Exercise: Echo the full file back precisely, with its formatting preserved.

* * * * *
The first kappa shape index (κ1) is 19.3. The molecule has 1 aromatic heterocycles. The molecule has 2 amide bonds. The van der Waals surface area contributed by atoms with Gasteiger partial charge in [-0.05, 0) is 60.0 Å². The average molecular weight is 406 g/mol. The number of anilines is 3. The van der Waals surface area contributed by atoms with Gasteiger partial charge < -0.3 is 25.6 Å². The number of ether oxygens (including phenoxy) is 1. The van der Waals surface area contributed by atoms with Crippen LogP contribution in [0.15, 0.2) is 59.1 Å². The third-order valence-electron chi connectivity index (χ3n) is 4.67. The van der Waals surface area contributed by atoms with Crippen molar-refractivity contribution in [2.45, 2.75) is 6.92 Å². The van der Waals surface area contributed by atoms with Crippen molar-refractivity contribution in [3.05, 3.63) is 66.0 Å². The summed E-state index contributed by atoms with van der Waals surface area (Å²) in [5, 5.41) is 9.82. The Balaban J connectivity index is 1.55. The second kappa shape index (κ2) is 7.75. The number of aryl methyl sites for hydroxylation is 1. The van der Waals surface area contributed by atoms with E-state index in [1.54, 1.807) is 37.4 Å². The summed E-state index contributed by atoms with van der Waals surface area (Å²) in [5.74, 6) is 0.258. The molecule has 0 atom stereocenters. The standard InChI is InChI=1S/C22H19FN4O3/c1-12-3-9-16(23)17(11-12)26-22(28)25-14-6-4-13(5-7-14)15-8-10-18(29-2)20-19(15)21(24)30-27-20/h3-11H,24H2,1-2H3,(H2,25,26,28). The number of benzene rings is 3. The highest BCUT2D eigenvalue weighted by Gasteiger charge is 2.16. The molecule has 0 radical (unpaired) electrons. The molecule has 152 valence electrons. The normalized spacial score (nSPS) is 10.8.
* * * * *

The first kappa shape index (κ1) is 19.3. The molecule has 1 aromatic heterocycles. The molecule has 2 amide bonds. The van der Waals surface area contributed by atoms with Gasteiger partial charge in [-0.05, 0) is 60.0 Å². The average molecular weight is 406 g/mol. The number of anilines is 3. The van der Waals surface area contributed by atoms with Gasteiger partial charge < -0.3 is 25.6 Å². The number of ether oxygens (including phenoxy) is 1. The van der Waals surface area contributed by atoms with Crippen LogP contribution in [0.15, 0.2) is 59.1 Å². The third-order valence-electron chi connectivity index (χ3n) is 4.67. The van der Waals surface area contributed by atoms with Crippen molar-refractivity contribution in [2.45, 2.75) is 6.92 Å². The van der Waals surface area contributed by atoms with Crippen molar-refractivity contribution in [3.05, 3.63) is 66.0 Å². The summed E-state index contributed by atoms with van der Waals surface area (Å²) in [5, 5.41) is 9.82. The Balaban J connectivity index is 1.55. The second kappa shape index (κ2) is 7.75. The number of aryl methyl sites for hydroxylation is 1. The van der Waals surface area contributed by atoms with E-state index in [1.54, 1.807) is 37.4 Å². The summed E-state index contributed by atoms with van der Waals surface area (Å²) in [5.74, 6) is 0.258. The molecule has 0 atom stereocenters. The standard InChI is InChI=1S/C22H19FN4O3/c1-12-3-9-16(23)17(11-12)26-22(28)25-14-6-4-13(5-7-14)15-8-10-18(29-2)20-19(15)21(24)30-27-20/h3-11H,24H2,1-2H3,(H2,25,26,28). The number of benzene rings is 3. The highest BCUT2D eigenvalue weighted by Gasteiger charge is 2.16. The molecule has 0 radical (unpaired) electrons. The molecule has 152 valence electrons. The normalized spacial score (nSPS) is 10.8.